Wednesday, December 14, 2011

American International Policy and the Neoconservative Legacy

But neoconservatism is not the issue here, and Jim Antle is quite right to say so. Neoconservatism is a set (scarcely a system) of ideas that evolved in conversations between, and exchanges of essays by, a group of friends, all more or less of the WW II generation or just after -- Irving Kristol, Daniel P. Moynihan, Robert Bartley, Leo Rosten, and a few others, notably Nathan Glazer and peripherally Mel Lasky (he and Tony Robinson and Stephen Spender were in a damp office in London). They were joined by still others, such as Norman Podhoretz and Neal Kozodoy and The American Spectator's Mr. Tyrrell. The conversation was almost entirely concerned with domestic issues -- civil rights and the public policies that ought, or ought not, to follow their legal and constitutional consolidation in the '50s-60s, welfare matters (e.g., "conservative safety net welfare state" vs. reliance on private goodness and free markets), and many more.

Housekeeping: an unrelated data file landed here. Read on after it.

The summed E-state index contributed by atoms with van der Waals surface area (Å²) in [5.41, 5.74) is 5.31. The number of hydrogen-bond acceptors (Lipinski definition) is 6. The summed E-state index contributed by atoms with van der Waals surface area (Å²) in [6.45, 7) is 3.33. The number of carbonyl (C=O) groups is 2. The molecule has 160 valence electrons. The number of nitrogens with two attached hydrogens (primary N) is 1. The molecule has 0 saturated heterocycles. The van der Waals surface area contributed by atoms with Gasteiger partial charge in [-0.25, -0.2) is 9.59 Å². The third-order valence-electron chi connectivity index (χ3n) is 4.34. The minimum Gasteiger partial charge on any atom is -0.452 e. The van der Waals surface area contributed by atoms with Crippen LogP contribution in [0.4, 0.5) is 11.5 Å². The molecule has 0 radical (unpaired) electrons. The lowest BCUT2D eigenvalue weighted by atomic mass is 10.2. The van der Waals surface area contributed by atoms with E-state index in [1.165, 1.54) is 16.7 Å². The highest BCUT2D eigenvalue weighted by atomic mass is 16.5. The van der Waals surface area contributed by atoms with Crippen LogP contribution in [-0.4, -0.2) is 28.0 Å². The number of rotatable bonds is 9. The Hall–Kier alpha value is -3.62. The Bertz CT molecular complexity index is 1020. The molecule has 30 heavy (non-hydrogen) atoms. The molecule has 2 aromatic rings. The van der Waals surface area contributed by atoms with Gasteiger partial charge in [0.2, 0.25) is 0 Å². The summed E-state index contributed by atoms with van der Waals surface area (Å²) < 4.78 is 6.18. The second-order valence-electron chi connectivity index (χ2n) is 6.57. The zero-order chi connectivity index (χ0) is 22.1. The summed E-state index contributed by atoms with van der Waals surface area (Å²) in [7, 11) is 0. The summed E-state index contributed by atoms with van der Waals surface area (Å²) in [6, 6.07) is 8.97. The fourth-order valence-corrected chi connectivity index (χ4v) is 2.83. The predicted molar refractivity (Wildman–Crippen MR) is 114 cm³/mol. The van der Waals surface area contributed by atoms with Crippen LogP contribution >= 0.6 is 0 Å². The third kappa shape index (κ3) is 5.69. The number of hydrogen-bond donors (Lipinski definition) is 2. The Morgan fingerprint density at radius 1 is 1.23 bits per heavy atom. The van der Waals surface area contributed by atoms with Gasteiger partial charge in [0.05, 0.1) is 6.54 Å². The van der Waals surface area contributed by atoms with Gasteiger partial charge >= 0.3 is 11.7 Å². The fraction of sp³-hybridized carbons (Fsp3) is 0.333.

The foreign policy of the first Bush administration -- the resort to war to enforce international borders -- was widely perceived, and surely not inexactly, as a traditional exercise of state power, and it received broad support in our country as well as amongst others, including old allies like France and Britain and new-circumstantial ones like Syria and old-circumstantial ones like Saudi Arabia. Some of them even helped us, as per the Foreign Legion contingent that stayed in the rear, but I have it on good authority that was not for want of volunteering, only Generals Schwarzkopf and Powell were in the unilateral-chain-of-command mode where they felt comfortable and did it their way. The second war began as old-fashioned get-the-varmints warfare, but evolved with the nation-building ambitions of the move into Iraq. The notion of pre-emptive defense and punish-the-dictators and battle-cry-of-freedom-and-democracy beyond our own borders was not a neoconservative notion. It may have been a Wilsonian one, but I leave that to specialists in the matter, as it is not certain President Wilson's "make the world safe for democracy" fantasy was more important in his own mind and in its effect on 20th century history than his "self-determination for all peoples" one. And anyway, neither the president nor his top men were neos in any recognizable sense, certainly not Mr. Rumsfeld or Mr. Cheney or Miss Rice, nor Mr. Wolfowitz, who is widely called a neo but who had taken his distances from the Committee on the Present Danger in the '70s-80s when, organized by Democrats such as Mr. Nitze and Mr. Rostow and Mrs. Kirkpatrick and others and that attracted Senator Jackson as well as President Reagan (before he was president) and was championed by the then-neos, except Mr. Luttwak, but he too always took his distances from them, as did Prof. Bloom and Prof. Wohlstetter, Mr. Wolfowitz's great teachers. Please correct me if I am wrong in any or all of these characterizations, I am quite open to being corrected on points of fact, history, and even, yes, judgment.

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